India in wait and watch mode

India, on its part, has refrained from any knee-jerk reactions to the US's ham fisted attempts to make India toe its line. Though it has lined up its own list of imports from the US on which it will impose retaliatory tariffs in case the US does go ahead and carries out its threat, it has deferred their notification no less than six times to give negotiations a chance. But Trump's go-for-broke approach may be blocking possible avenues for a negotiated settlement of the trade dispute. In a strategy that harks back to earlier times of unequal trade treaties, the US has reportedly sought tariff concessions worth as much as $3.2 billion on its IT and medical devices exports to India in return for restoring GSP benefits of between $190 million and $240 million. Then, Trump's complaints on the balance of trade between the two countries also seems unjustified when one considers that India's surplus has been falling consistently over the years - from $24.4 billion in 2016 to $22.3 billion in 2017 to $21.3 billion last year. In fact, India is the only major trade partner with which the US's trade deficit has shrunk this consistently.

Real targets

Many analysts are, therefore, of the opinion that Trump's real targets are elsewhere - from India's new rules for
firms and data localisation, which have affected US firms like Amazon, Walmart and Visa and recent Indian caps on the prices of medical devices that have hit large US corporations. Then, the Indian Air Force (IAF) is still on the lookout for more than 100 combat aircraft to replace its ageing fleet of Russian-made MiGs. Two US planes, Lockheed Martin's F-16 and Boeing's F-18 are in the fray along with fighters from Western Europe and Russia. The recent hard ball on trade, these analysts feel, could be a ploy to skew India's options in favour of the American planes. It may be mentioned that this IAF order will be the largest single order for fighter jets in decades and will mean a real bonanza for whichever company or consortium that bags it.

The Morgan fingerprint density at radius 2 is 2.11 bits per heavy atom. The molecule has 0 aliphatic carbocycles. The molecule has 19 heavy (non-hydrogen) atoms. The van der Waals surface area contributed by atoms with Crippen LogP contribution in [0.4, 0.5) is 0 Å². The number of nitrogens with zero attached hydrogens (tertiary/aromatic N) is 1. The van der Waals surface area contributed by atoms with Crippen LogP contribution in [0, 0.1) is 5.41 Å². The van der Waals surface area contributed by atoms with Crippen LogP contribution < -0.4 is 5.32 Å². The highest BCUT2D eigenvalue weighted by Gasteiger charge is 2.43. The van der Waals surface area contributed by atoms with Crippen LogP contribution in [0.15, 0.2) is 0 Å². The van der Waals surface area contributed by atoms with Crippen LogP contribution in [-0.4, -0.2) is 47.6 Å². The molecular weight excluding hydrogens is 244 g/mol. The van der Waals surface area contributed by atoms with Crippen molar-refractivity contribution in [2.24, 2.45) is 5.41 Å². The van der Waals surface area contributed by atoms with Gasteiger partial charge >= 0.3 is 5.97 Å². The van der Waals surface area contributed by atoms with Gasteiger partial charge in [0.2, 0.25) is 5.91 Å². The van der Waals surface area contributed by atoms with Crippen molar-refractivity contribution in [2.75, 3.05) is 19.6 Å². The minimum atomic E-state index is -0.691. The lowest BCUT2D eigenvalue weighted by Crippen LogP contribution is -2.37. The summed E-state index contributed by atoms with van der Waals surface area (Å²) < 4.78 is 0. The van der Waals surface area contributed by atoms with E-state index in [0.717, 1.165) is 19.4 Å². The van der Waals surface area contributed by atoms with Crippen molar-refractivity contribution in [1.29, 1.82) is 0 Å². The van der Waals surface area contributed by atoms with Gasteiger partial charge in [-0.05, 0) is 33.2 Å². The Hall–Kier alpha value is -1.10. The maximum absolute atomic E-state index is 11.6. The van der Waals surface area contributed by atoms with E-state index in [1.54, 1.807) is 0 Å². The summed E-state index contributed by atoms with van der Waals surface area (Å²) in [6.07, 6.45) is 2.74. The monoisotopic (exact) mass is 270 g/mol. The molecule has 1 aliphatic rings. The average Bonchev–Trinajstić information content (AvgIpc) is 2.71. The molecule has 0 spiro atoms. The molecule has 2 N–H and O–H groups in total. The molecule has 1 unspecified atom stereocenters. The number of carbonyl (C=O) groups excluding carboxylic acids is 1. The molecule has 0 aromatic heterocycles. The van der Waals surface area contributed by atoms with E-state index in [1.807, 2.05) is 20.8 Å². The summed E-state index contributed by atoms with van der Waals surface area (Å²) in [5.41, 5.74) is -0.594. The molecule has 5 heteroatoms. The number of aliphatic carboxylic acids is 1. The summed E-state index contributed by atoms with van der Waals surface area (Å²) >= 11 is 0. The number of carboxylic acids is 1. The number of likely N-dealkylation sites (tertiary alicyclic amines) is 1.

Pushing India hard may be counterproductive

The US President's advisors will do well to caution him that Indian Prime Minister
, too, is very adept at looking people in the eye and bargaining hard. A game of chicken, then, is likely to be mutually detrimental and could set back what many people all over the world have described as potentially, the defining relationship of the 21
century. Washington should understand that the recent measures announced by New Delhi on e-commerce and data localisation are driven by its imperative of ensuring a level playing field and creating jobs for the millions of youth who are entering the work force every year and to ensure the security of information of Indian nationals. And the issue of price caps on medical devices is critically linked to Modi's promise of delivering affordable healthcare to India's poor.

Time to return to the negotiating table

India's elections will be over by May 19 and the results will be known four days later. All opinion polls suggest that Modi will return to power. Keeping this continuity in mind, both sides can redouble efforts to find a mutually acceptable solution to the outstanding trade issues that are threatening to derail what is otherwise blossoming into a very positive relationship for both sides.